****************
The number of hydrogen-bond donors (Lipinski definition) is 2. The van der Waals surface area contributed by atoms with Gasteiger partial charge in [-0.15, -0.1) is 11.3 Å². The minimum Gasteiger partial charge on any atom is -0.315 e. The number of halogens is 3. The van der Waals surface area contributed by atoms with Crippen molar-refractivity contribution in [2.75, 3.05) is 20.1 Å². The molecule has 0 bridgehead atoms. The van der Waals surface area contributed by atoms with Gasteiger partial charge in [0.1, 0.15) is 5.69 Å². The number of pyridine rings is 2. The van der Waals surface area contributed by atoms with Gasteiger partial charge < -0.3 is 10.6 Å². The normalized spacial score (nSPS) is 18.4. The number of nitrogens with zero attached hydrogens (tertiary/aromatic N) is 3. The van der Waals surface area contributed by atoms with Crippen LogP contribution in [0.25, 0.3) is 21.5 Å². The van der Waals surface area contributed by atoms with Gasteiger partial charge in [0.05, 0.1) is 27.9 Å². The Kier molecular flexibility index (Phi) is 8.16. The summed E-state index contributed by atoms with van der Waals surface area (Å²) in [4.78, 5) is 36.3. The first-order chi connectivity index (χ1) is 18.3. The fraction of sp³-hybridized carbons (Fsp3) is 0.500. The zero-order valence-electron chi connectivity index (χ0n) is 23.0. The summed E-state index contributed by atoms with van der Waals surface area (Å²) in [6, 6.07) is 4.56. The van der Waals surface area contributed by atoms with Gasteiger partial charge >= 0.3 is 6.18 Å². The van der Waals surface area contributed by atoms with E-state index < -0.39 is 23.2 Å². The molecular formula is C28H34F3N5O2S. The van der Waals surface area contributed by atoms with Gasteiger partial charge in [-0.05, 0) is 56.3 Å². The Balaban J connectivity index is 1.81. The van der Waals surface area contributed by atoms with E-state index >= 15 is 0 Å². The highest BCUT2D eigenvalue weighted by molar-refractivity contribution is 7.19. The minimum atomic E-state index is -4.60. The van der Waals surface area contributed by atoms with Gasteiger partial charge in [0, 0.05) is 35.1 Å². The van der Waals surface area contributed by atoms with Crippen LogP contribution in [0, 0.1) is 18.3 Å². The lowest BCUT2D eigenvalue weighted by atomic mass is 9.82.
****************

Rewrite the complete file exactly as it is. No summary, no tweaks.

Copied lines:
The number of hydrogen-bond donors (Lipinski definition) is 2. The van der Waals surface area contributed by atoms with Gasteiger partial charge in [-0.15, -0.1) is 11.3 Å². The minimum Gasteiger partial charge on any atom is -0.315 e. The number of halogens is 3. The van der Waals surface area contributed by atoms with Crippen molar-refractivity contribution in [2.75, 3.05) is 20.1 Å². The molecule has 0 bridgehead atoms. The van der Waals surface area contributed by atoms with Gasteiger partial charge in [0.1, 0.15) is 5.69 Å². The number of pyridine rings is 2. The van der Waals surface area contributed by atoms with Gasteiger partial charge < -0.3 is 10.6 Å². The normalized spacial score (nSPS) is 18.4. The number of nitrogens with zero attached hydrogens (tertiary/aromatic N) is 3. The van der Waals surface area contributed by atoms with Crippen LogP contribution in [0.25, 0.3) is 21.5 Å². The van der Waals surface area contributed by atoms with Gasteiger partial charge in [0.05, 0.1) is 27.9 Å². The Kier molecular flexibility index (Phi) is 8.16. The summed E-state index contributed by atoms with van der Waals surface area (Å²) in [4.78, 5) is 36.3. The first-order chi connectivity index (χ1) is 18.3. The fraction of sp³-hybridized carbons (Fsp3) is 0.500. The zero-order valence-electron chi connectivity index (χ0n) is 23.0. The summed E-state index contributed by atoms with van der Waals surface area (Å²) in [6, 6.07) is 4.56. The van der Waals surface area contributed by atoms with Gasteiger partial charge >= 0.3 is 6.18 Å². The van der Waals surface area contributed by atoms with E-state index < -0.39 is 23.2 Å². The molecular formula is C28H34F3N5O2S. The van der Waals surface area contributed by atoms with Gasteiger partial charge in [-0.05, 0) is 56.3 Å². The Balaban J connectivity index is 1.81. The van der Waals surface area contributed by atoms with E-state index >= 15 is 0 Å². The highest BCUT2D eigenvalue weighted by molar-refractivity contribution is 7.19. The minimum atomic E-state index is -4.60. The van der Waals surface area contributed by atoms with Gasteiger partial charge in [0, 0.05) is 35.1 Å². The van der Waals surface area contributed by atoms with Crippen LogP contribution in [0, 0.1) is 18.3 Å². The lowest BCUT2D eigenvalue weighted by atomic mass is 9.82.